PARIS May 29 Shareholders of advertising agency
Publicis approved the pay packages of its chief
executive and chairman on Wednesday, the first example in France
of the "say on pay" governance common in the U.S. and Britain.
At an annual meeting on Wednesday, 79 percent of
shareholders voted for CEO Maurice Levy's 2012 compensation of
4.8 million euros, which was based only on performance without a
In the United Kingdom, where pay packages are regularly
voted on by shareholders but almost never rejected, that would
represent an embarrassment for management.
In comparison, Chairwoman Elisabeth Badinter, who is the
group's biggest shareholder with a 9.5 percent stake, saw her
package backed by 99 percent of shareholders.
Levy's pay, which is among the highest of French bosses,
became a flashpoint during the 2012 Presidential election in
which eventual winner Francois Hollande slammed what he called
excessive executive pay and called on the rich to pay more tax
while the country was in economic crisis.
Levy earned 16 million euros in 2012 as part of a deferred
performance scheme in which he met the targets.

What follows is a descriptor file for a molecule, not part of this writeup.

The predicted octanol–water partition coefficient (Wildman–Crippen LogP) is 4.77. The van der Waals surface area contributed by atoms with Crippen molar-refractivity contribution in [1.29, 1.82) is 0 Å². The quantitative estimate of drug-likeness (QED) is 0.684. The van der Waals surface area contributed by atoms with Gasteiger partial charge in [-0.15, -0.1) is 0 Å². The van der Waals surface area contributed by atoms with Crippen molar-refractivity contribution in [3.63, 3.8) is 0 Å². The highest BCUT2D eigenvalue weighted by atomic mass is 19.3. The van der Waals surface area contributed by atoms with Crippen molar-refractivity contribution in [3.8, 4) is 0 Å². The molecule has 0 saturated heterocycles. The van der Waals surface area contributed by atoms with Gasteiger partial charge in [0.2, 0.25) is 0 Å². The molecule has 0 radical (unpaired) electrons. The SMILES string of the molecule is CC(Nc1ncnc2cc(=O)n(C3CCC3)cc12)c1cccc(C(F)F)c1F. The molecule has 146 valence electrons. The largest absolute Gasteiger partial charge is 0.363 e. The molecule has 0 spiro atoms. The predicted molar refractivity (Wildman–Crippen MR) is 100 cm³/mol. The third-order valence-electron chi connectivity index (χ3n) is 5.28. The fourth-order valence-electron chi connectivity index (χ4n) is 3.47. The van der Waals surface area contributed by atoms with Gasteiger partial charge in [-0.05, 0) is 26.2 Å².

Since his election, President Hollande has made taxing the
rich part of his political programme, although his
administration has run into problems on the specific measures to
A first proposal for a 75 percent tax on salaries above one
million was rejected by France's highest administrative court as
unconstitutional and is in the process of being rewritten.
The French government also said last week that it was
dropping a plan to pass a law to impose a ceiling on executive
pay and require "say on pay" votes in the private sector.
The country's business lobby, Afep-Medef is inching towards
encouraging more transparency on pay issues. Les Echos reported
on Monday it was working on new guidance to recommend wider
adoption of "say for pay" measures.
At Publicis, shareholder advisory firm ISS remained critical
in its report that the votes on pay hadn't been applied to more
Shareholder votes on pay in Britain will only become binding
later this year but a series of protest votes on the issue at
major companies last year forced the resignation of at least one
Publicis shares were down 2.4 percent to 56 euros per share
at 1152 GMT while the French blue-chip index was down